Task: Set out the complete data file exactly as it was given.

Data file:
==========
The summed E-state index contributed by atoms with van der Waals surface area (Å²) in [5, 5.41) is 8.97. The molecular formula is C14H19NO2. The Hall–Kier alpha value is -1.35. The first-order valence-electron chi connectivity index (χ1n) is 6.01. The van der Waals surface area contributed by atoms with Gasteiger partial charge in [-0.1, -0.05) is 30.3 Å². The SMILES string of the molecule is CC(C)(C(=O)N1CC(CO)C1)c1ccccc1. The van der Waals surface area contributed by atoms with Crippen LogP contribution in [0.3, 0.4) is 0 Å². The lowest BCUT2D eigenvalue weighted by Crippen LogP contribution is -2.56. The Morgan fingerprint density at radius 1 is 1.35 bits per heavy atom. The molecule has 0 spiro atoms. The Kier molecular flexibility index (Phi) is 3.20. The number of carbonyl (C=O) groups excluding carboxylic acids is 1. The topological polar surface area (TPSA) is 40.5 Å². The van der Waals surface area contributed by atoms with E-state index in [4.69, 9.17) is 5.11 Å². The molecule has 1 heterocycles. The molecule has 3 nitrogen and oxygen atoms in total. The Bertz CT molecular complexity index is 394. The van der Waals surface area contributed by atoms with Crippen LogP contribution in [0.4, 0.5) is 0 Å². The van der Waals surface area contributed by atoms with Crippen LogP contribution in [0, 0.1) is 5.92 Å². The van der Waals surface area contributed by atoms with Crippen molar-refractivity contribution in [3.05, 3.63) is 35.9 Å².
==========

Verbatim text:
The summed E-state index contributed by atoms with van der Waals surface area (Å²) in [5, 5.41) is 8.97. The molecular formula is C14H19NO2. The Hall–Kier alpha value is -1.35. The first-order valence-electron chi connectivity index (χ1n) is 6.01. The van der Waals surface area contributed by atoms with Gasteiger partial charge in [-0.1, -0.05) is 30.3 Å². The SMILES string of the molecule is CC(C)(C(=O)N1CC(CO)C1)c1ccccc1. The van der Waals surface area contributed by atoms with Crippen LogP contribution in [0.3, 0.4) is 0 Å². The lowest BCUT2D eigenvalue weighted by Crippen LogP contribution is -2.56. The Morgan fingerprint density at radius 1 is 1.35 bits per heavy atom. The molecule has 0 spiro atoms. The Kier molecular flexibility index (Phi) is 3.20. The number of carbonyl (C=O) groups excluding carboxylic acids is 1. The topological polar surface area (TPSA) is 40.5 Å². The van der Waals surface area contributed by atoms with E-state index in [4.69, 9.17) is 5.11 Å². The molecule has 1 heterocycles. The molecule has 3 nitrogen and oxygen atoms in total. The Bertz CT molecular complexity index is 394. The van der Waals surface area contributed by atoms with Crippen LogP contribution in [0.4, 0.5) is 0 Å². The van der Waals surface area contributed by atoms with Crippen LogP contribution in [0, 0.1) is 5.92 Å². The van der Waals surface area contributed by atoms with Crippen molar-refractivity contribution in [3.05, 3.63) is 35.9 Å².